Tyre: 10-inch, air-filled
Max Load: 120 kg
Removable battery: Yes
Speed settings: 3
Instead of keeping your finger wavering on the throttle the whole time the Riley RS1 has a useful cruise control option. It kicks in automatically once you’ve been going at the same speed for a few seconds, and is disengaged by any kind of touch to the throttle or brakes.
I find cruise control is really useful when gliding in a straight line, and really miss it when it's not on other electric scooters.
The brake on the RS1 is a disc brake rather than the more common rim brake found on street bikes, though there’s little difference in how it looks or feels to use. Situated on the left-hand handlebar when squeezed it applies force on a rotor towards the middle of the rear wheel. It works well, with plenty of braking power to bring the scooter to a halt over a short distance. It’s actually part of a clever energy recycling system; and works in collaboration with the E-ABS brake to put extra kinetic energy back into the battery.
The Riley RS1 feels stable going at speed. Its 10-inch pneumatic tires prove sturdy enough to go over kerbs and other small obstacles without any clunks, though going up hills or dirt roads significantly reduce its top speed. They still perform much better than the smaller 8-inch tyres found on some rivals.
Riley RS1 electric scooter review: Battery life
The Riley RS1’s standard battery, located in the column, is rated at 6.4ah and is enough to fuel journeys of around 25km (15 miles).
I've found that's enough for short commutes and other short local trips, although the battery level indicator seems very unreliable – it would vary wildly during a trip – sometimes going up and sometimes going down.
Of course, the big plus point here is the removable battery. In practice is a removable battery that useful? For convenience, it’s definitely handy to have a removable battery for easily recharging it at, say, a workstation in an office – instead of having to bring the RRS1 physically into the office (ditto at home).
It’s also far more environmentally friendly to replace the battery when it’s spent – or, more likely, to fit a newer, larger-capacity version – rather than junk the entire scooter.
The removable battery is also good when it comes to storing the electric scooter as you can store the battery at more battery-friendly temperatures while the main part of the electric scooter can be put in a cold shed or garage.
Riley RS1 electric scooter review: Other features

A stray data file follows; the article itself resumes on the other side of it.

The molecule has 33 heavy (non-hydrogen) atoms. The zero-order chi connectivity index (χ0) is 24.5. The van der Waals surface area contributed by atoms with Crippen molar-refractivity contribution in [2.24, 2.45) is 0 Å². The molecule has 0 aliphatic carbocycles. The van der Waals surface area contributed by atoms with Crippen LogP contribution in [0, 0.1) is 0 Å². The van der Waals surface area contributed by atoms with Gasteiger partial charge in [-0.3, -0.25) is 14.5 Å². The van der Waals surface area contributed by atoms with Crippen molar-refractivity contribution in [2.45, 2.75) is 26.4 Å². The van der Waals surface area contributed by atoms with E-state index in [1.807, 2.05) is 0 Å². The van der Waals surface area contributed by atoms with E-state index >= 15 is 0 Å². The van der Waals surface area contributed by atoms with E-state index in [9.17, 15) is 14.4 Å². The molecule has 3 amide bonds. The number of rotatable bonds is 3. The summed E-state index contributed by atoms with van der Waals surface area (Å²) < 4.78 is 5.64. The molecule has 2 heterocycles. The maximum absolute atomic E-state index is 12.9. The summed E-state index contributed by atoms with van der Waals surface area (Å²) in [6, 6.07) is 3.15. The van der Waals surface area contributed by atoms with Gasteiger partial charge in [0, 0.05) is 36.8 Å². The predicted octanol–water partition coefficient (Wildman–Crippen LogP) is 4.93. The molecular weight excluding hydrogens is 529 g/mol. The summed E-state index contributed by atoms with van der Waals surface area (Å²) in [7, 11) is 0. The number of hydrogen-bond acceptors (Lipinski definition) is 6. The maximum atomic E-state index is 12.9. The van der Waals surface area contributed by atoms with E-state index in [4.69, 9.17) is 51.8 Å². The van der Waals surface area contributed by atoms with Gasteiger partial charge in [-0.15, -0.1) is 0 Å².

A double-tap of the function button switches on a bright LED headlight, which is positioned just below the handlebars. It’s also got always-on taillights for being seen from behind. They flash when the brake is applied.
Unlike the slightly more expensive Pure Air Go, the Riley RS1 doesn't have a companion app. This isn't a deal-breaker for us, as we find these apps aren't all that useful, but it's something to note.
Riley RS1 electric scooter review: Verdict
The Riley RS1 is a great option for those looking for an affordable electric scooter. It offers a decent range of 15 miles and a high top speed of 15 mph. The killer feature here is the removable battery, which makes recharging a dream, and cruise control is also a really useful feature.
The RS1 is not perfect, however, as the battery in the handlebar gives it a top-heavy design, and the battery level indicator is pretty inaccurate.
Despite that, though, if you're looking for a cheap electric scooter – this is one of the best electric scooters you can buy.
Riley RS1 electric scooter review: Also consider
Riley RS2 (opens in new tab)
If you want a cheap electric scooter with slightly more range then you should check out the more premium RS2 from Riley. It costs around £100 more and has a range of 28 miles / 45 km. It's slightly heavier at 15kg, but apart from that it's very similar to the RS1.
Pure Air Go (opens in new tab)
The Pure Air Go is the entry level model from my favourite electric scooter brand Pure Electric. It costs £349 and has a range of 12.4 miles / 20 km. It weights 16 kg, which is heaver than the RS1, but is a lot more robust and well designed.